2015 is going to be a huge year for the action sports community and their media detail, just as 2014, 2013, and 2012 were. Every year the popularity of high adrenaline sports such as downhill mountain biking, backcountry skiing, and downhill longboarding increase tenfold. In turn, the media industry that follows these athletes is growing at an even faster pace, almost reaching the point in which there are more photographers and videographers than athletes. For example, Freeskier Magazine is hosting a national photo "shootout" competition this year and only after a few days there's been over 3000 entries. And that's strictly for the skiing culture. What would the numbers look like if the competition wasn't skiing specific? Probably nearing 15,000 or so by now. But the question is, how hard is it to be successful in this quickly growing industry?
The answer? Very, very, very hard.
You know those skiers who are about to bomb a heavy powder run and you're going to photograph? Well... you've got to do it first so that you can set up and prepare for the shot. In a photo, almost every person will focus their attention on the athlete and that's definitely a good thing, it means the photographer did their job. What they probably don't take into consideration is how hard that photographer worked to get into the probably not safe area to snag that photo you found from your favorite Instagram hashtags.
If you're going to attempt to be an action sports photographers, you've got to be a morning person. Waking up on work days around 5am to check the current weather and then cross checking that with the two other weather sites you've got bookmarked on your laptop. And in a sense, 5am is sometimes even considered late if you're planning on doing a beautiful sunrise shoot, but trust me the results are always worth the effort. And the loss of sleep is worth it as well, I think... I'm too tired right now to remember.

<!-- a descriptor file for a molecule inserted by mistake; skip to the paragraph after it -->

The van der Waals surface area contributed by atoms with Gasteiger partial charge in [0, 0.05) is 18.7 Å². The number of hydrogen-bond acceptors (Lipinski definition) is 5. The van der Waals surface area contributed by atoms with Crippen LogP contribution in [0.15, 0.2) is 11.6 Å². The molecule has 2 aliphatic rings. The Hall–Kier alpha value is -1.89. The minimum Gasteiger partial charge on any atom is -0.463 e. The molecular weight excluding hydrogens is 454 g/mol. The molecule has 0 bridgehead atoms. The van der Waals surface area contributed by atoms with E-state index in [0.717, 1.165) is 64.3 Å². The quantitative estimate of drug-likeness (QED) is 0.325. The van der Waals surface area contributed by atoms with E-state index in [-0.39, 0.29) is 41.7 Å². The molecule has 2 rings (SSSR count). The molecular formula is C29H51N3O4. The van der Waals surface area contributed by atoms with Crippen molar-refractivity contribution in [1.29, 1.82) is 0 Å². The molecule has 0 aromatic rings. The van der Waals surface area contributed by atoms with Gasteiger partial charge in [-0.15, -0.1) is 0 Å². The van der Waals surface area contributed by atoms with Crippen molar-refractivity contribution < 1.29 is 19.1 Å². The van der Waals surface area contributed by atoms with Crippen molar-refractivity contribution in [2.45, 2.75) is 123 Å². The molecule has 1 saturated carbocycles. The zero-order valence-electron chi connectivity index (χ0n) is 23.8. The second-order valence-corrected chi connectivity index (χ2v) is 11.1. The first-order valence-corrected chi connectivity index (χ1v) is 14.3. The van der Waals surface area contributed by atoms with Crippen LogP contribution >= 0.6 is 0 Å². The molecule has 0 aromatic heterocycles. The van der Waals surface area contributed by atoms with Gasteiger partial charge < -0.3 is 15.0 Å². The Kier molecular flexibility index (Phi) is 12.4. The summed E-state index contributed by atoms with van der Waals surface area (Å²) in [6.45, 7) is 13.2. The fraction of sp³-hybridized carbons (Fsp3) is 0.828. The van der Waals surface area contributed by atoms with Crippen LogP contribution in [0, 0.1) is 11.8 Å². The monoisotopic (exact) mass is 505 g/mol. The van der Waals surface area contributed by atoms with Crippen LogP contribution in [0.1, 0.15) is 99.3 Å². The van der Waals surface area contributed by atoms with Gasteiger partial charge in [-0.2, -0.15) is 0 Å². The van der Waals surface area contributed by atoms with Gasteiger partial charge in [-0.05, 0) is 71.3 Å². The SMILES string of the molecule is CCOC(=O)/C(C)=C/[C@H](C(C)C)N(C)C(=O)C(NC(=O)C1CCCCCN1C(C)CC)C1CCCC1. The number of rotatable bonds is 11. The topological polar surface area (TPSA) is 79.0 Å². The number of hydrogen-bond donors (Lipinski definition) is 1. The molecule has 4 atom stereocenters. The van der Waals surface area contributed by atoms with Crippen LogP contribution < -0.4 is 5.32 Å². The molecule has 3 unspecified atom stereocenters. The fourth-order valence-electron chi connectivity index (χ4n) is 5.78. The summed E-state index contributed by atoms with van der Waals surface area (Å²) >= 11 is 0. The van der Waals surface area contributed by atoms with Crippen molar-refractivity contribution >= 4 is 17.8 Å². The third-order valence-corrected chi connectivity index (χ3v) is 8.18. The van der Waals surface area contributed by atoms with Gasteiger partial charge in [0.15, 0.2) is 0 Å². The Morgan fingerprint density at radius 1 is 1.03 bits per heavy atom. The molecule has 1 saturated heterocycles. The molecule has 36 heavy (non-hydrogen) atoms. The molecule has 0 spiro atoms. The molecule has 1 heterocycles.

Not only do risky maneuvers to capture a photo and loss of sleep take a toll on your body, the industry tends to bleed your wallet, bank account, and couch cushions dry of any money you previously owned before attempting to join the action sports industry. Some may argue that camera equipment is indefinitely getting cheaper, and that's true to a point. You're able to get more bang for your buck with all of these amazing technological advances that media industry is putting out. However, what usually isn't factored into the publics mind is the cost of all your gear like skis, multitude of boots, a plethora of jackets and layers, the stupid amount of backpacks, those way over priced laptops, closets full of external hard-drives, and the scary amount of gas you use to get to all of those beautiful locations you see in Outside Magazine.
But the end result? Pure joy.
There's nothing like sitting on a mountain or by a quiet lake and watching the sunrise while you do something you love. The idea of not knowing what's going to happen and expecting everything you planned for to go to shit is all part fun. It keeps you on your toes, making every moment memorable because the isn't room for any non-memorable moments in your life. If you play your cards right as an action sports photographer, you can live a life full of experiences instead of a life full of what if's.
This should be noted, I do not, by any means, consider my self a high end action sports photographer. I'd probably say mediocre at best. However, you can always improve in this industry and the best thing is that the improving process will leave you with some of the craziest experiences of your life.
If you're interested in my work, I'll link my photo submission to the Freeskier Shootout Competition and my website.